It is obvious that leaders are strategic, but most librarians are tactical which is not the same. I can hear several questions being raised:  “What’s the difference?” “Why is it important?” And also, “You aren’t describing me. I have a strategic plan.”

The reason we tend to be tactical is the daily need for getting things done, showing progress, and meeting the goals we or our administrators set. We create systems and programs that allow, hopefully, for the achievements we are striving for. But that’s not the full scope of leadership – and it’s not strategic.

For years – and on many of these blog posts – I have discussed the importance of Mission and Vision Statements.  I have found most librarians have become very good at crafting their Mission but not as good at creating their Visions, so they skip it. Although you might write your Mission first since it’s easier, a strategic plan needs to include both a Vision and Mission. (And yes, I know ALA’s strategic plan only states its Mission, but in developing that plan, – at least in the past— it identified the BHAG i.e. the Big Hairy Audacious Goal which in essence is a Vision).

In order to create both of these statements, it’s important to understand the difference and the different importance between them. Many Visions I have seen are really Mission Statements. The blurring of the two is widespread and not just among librarians.  As usual, the business world recognizes it.

An online column in Forbes by Liz Ryan points out the confusion and helps to clarify the difference.  She notes that many think what they are doing is strategic when in reality it’s tactical. She quotes an old boss as explaining strategy is how to get out of the woods, or how are you going to achieve your goals. Tactics are what you’ll use to implement the how.

Therein lies the major distinction. Your goal is not your Mission. Your goal is your Vision. I recently came across a humorous distinction between the two. Frank Muir said, “Strategy is buying a bottle of wine when taking a lady out to dinner.  Tactics is getting her to drink it.” Mission – is why you asked her out in the first place.

In other words, your strategy is a long-range plan to achieve a desired end, your Big Hairy Audacious Goal—your Vision. Tactics are an assortment of steps you take – and change as needed – to get you to that goal, your Mission.  In one of my presentations, I talk about the difference between leading and managing.  One difference is that leaders are strategic while managers are tactical.

As a school librarian you need to be both a leader and a manager, but it’s important to be aware which hat you are wearing when. Most of the time you are managing. Your well-written Mission keeps you focused as you go about your day. While events might pull you off track, by knowing your Mission you more easily return to it. Another term for Mission is purpose.  It’s what you do every day and is why I have characterized it as your perspiration.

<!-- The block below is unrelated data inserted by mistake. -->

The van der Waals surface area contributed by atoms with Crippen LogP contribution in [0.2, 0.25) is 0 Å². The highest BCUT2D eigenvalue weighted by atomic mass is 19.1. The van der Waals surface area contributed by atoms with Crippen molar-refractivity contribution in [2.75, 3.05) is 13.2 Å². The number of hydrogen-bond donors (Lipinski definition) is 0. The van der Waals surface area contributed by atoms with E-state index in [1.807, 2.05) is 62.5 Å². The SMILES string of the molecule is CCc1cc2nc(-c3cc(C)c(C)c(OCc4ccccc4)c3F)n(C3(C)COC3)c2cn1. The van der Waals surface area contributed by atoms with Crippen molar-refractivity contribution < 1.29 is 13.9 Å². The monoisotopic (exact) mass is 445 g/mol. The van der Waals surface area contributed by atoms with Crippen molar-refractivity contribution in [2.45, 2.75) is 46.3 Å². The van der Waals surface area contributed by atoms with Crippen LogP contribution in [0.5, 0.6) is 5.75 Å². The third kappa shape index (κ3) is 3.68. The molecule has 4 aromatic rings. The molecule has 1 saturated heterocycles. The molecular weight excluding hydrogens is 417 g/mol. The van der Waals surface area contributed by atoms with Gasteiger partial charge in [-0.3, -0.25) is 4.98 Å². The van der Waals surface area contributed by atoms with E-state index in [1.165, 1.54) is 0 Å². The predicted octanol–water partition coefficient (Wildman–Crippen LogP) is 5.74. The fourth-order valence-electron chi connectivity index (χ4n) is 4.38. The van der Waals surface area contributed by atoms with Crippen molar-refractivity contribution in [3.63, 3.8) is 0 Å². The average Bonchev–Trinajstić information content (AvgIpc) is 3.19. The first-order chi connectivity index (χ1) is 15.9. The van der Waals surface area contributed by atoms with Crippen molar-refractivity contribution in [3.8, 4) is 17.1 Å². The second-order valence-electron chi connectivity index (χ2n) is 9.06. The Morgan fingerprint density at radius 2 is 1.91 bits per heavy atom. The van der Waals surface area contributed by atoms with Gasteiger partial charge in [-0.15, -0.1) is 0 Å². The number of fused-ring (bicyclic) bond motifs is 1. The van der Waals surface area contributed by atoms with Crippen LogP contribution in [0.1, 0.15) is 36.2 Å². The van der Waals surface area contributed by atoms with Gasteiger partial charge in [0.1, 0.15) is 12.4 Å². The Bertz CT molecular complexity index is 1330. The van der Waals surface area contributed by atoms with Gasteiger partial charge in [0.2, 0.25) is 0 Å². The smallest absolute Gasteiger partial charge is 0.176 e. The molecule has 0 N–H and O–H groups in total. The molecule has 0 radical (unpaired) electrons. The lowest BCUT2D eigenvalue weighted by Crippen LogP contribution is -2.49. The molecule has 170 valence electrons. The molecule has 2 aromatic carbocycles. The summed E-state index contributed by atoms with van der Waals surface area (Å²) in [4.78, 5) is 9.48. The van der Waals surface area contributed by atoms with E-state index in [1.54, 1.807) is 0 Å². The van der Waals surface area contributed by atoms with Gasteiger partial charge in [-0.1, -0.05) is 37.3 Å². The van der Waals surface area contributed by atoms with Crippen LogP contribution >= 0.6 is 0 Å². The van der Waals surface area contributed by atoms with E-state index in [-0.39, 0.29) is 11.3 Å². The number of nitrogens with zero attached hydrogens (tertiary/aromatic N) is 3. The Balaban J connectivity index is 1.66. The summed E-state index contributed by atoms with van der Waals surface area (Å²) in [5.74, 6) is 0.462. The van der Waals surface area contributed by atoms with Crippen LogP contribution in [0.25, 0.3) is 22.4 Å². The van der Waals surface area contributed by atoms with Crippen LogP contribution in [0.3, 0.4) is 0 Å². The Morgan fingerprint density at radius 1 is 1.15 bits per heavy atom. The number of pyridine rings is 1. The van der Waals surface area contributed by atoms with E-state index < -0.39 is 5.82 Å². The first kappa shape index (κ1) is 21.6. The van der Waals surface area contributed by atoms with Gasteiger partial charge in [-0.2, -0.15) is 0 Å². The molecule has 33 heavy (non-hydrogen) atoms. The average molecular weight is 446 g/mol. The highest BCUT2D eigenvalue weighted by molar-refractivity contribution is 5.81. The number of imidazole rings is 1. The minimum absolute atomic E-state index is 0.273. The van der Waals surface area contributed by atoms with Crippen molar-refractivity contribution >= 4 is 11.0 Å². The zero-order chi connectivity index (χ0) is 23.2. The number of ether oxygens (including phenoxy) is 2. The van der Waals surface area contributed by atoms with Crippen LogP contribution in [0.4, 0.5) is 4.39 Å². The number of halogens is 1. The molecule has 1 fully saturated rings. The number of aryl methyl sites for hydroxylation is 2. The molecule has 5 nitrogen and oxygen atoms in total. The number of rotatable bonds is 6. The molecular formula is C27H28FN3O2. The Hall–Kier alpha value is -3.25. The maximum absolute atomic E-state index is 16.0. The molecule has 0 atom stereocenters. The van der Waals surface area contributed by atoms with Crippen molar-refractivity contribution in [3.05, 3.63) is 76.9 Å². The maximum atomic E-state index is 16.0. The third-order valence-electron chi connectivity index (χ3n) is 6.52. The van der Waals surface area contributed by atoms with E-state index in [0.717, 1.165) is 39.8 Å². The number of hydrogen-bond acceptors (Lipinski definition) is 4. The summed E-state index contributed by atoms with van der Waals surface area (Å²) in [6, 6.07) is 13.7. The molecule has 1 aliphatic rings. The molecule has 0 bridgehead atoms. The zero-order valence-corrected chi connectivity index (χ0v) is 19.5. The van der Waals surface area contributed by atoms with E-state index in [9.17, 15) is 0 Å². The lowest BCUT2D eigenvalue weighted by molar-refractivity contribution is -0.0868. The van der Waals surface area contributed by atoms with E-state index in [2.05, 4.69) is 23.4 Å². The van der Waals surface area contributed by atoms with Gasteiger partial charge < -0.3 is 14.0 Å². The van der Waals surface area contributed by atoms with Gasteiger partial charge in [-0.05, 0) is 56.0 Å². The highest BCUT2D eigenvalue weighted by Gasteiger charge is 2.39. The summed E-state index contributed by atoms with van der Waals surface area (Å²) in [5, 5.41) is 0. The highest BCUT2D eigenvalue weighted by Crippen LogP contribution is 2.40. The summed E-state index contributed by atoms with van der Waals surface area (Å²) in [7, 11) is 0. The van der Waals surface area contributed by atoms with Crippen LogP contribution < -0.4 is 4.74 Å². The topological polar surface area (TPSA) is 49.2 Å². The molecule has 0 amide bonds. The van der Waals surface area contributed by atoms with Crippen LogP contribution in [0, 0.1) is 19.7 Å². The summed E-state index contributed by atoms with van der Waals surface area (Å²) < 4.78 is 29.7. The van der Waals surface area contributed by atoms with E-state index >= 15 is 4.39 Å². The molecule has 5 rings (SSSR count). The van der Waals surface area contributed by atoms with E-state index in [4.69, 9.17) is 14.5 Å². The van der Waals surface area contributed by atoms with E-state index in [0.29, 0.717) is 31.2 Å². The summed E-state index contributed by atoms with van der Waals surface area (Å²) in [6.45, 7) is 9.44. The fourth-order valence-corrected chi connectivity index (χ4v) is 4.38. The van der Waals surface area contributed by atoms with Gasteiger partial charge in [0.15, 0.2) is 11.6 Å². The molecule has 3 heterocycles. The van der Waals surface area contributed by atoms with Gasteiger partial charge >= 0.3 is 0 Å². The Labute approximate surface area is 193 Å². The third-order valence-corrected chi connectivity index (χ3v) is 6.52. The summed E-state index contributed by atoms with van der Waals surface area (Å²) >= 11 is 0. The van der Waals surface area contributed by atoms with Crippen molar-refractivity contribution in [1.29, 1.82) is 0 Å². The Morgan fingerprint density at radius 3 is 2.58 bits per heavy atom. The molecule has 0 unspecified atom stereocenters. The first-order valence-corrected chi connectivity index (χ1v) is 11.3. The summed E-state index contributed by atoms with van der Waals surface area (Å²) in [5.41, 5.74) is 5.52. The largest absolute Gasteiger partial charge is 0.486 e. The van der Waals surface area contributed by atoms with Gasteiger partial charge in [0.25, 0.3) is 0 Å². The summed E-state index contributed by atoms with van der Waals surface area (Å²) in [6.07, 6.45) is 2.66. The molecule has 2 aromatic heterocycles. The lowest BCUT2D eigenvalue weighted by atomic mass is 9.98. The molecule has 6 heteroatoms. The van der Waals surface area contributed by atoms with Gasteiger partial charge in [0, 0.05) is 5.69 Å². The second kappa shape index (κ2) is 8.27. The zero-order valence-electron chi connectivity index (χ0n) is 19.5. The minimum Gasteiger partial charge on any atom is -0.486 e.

Lynn Parker in Startup Strategies says, “Tactics are the what. Strategy is the why.  Tactics are the actions. Strategy is the planning. Tactics may achieve goals. Strategy is all about setting the right goals.”

This is why those of you who have a strategic plan but don’t have a true Vision, have attained goals.  The question is, are they the right goals?  Do they really get you to your envisioned end?  If your Mission is your perspiration, then your Vision is your inspiration and aspiration.

Here are some sample Vision Statements:

  • The School Library Media Program is a collaborative and instructional partnership between students, teachers, school library media specialists, administrators, and the community with the freedom to explore personal and intellectual interests through informational sources.
  • The School Library Media Program is the heart of the educational community. Love of the written word and the research skills for intellectual and personal achievement are grown and nurtured here.
  • The School Library Media Program is a user-centered environment where up-to-date resources and technology and a responsive staff empower students and teachers to achieve their academic and personal goals.

These Visions picture a desired goal for a school library. I don’t think many (or any) libraries have fully achieved this. But it is what you would like to have. Therefore, it is your aspiration and it can and should inspire you to work towards that end.

By contrast, these are some Mission Statements:

  • The Blank District Library Media Program cultivates independent, lifelong readers fosters critical thinking skills, teaches the effective and ethical use of information sources, and promotes equitable access to all forms of information media.
  • The Mission of the Blank School Media Center Program is to promote lifelong learning, develop critical thinking skills and gain an appreciation of literature by providing opportunities for all students to gain the self-confidence necessary to successfully learn in an information-rich world.
  • The Blank School Library Media Program provides a positive environment that encourages students to love reading and assists them in becoming critical thinkers, problem solvers, and effective users and producers of ideas with the ultimate goal of creating life-long learners.

The Mission Statements are all about the “doing.”  The Vision Statements are the place the library program holds in the educational community.

Sun Tsu, the famed ancient Chines military strategist said, “Strategy without tactics is the slowest route to victory. Tactics without strategy is the noise before defeat.”  You need both in order to attain your goals.

What is your Mission?  Your Vision?  Do see and understand the distinction between the two?

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